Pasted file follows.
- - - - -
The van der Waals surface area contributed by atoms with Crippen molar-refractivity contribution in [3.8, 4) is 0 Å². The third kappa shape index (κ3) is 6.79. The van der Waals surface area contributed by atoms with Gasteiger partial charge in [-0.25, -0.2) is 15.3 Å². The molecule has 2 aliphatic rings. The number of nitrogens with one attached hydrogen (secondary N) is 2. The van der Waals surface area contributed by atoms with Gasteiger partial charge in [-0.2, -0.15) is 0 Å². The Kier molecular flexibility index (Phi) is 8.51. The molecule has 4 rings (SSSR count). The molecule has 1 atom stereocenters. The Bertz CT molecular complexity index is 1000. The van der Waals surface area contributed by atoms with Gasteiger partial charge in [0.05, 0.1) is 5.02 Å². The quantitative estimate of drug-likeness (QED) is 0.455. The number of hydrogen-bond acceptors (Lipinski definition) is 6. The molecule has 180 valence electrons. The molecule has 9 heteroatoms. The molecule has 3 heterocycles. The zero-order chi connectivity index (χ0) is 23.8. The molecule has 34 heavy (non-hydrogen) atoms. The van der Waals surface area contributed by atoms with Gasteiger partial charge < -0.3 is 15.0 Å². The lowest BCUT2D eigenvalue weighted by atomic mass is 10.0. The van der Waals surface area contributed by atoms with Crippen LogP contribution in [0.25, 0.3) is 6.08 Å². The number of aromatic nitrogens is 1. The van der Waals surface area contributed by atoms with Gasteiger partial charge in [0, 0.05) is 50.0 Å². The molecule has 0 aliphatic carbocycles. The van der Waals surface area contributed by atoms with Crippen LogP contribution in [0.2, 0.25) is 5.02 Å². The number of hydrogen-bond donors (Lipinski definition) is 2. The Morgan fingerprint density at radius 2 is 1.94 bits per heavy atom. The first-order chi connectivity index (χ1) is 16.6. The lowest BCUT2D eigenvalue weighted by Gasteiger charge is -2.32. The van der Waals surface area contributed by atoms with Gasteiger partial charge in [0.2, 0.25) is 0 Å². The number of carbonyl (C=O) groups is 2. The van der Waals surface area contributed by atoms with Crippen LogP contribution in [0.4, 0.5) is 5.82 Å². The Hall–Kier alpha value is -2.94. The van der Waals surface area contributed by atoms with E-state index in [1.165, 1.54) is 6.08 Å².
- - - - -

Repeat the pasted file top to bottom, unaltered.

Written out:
The van der Waals surface area contributed by atoms with Crippen molar-refractivity contribution in [3.8, 4) is 0 Å². The third kappa shape index (κ3) is 6.79. The van der Waals surface area contributed by atoms with Gasteiger partial charge in [-0.25, -0.2) is 15.3 Å². The molecule has 2 aliphatic rings. The number of nitrogens with one attached hydrogen (secondary N) is 2. The van der Waals surface area contributed by atoms with Gasteiger partial charge in [-0.2, -0.15) is 0 Å². The Kier molecular flexibility index (Phi) is 8.51. The molecule has 4 rings (SSSR count). The molecule has 1 atom stereocenters. The Bertz CT molecular complexity index is 1000. The van der Waals surface area contributed by atoms with Gasteiger partial charge in [0.05, 0.1) is 5.02 Å². The quantitative estimate of drug-likeness (QED) is 0.455. The number of hydrogen-bond acceptors (Lipinski definition) is 6. The molecule has 180 valence electrons. The molecule has 9 heteroatoms. The molecule has 3 heterocycles. The zero-order chi connectivity index (χ0) is 23.8. The molecule has 34 heavy (non-hydrogen) atoms. The van der Waals surface area contributed by atoms with Gasteiger partial charge < -0.3 is 15.0 Å². The lowest BCUT2D eigenvalue weighted by atomic mass is 10.0. The van der Waals surface area contributed by atoms with Crippen LogP contribution in [0.25, 0.3) is 6.08 Å². The number of aromatic nitrogens is 1. The van der Waals surface area contributed by atoms with Gasteiger partial charge in [0, 0.05) is 50.0 Å². The molecule has 0 aliphatic carbocycles. The van der Waals surface area contributed by atoms with Crippen LogP contribution in [0.2, 0.25) is 5.02 Å². The number of hydrogen-bond donors (Lipinski definition) is 2. The Morgan fingerprint density at radius 2 is 1.94 bits per heavy atom. The first-order chi connectivity index (χ1) is 16.6. The lowest BCUT2D eigenvalue weighted by Gasteiger charge is -2.32. The van der Waals surface area contributed by atoms with Gasteiger partial charge in [0.2, 0.25) is 0 Å². The number of carbonyl (C=O) groups is 2. The van der Waals surface area contributed by atoms with Crippen LogP contribution in [0.4, 0.5) is 5.82 Å². The Hall–Kier alpha value is -2.94. The van der Waals surface area contributed by atoms with E-state index in [1.165, 1.54) is 6.08 Å².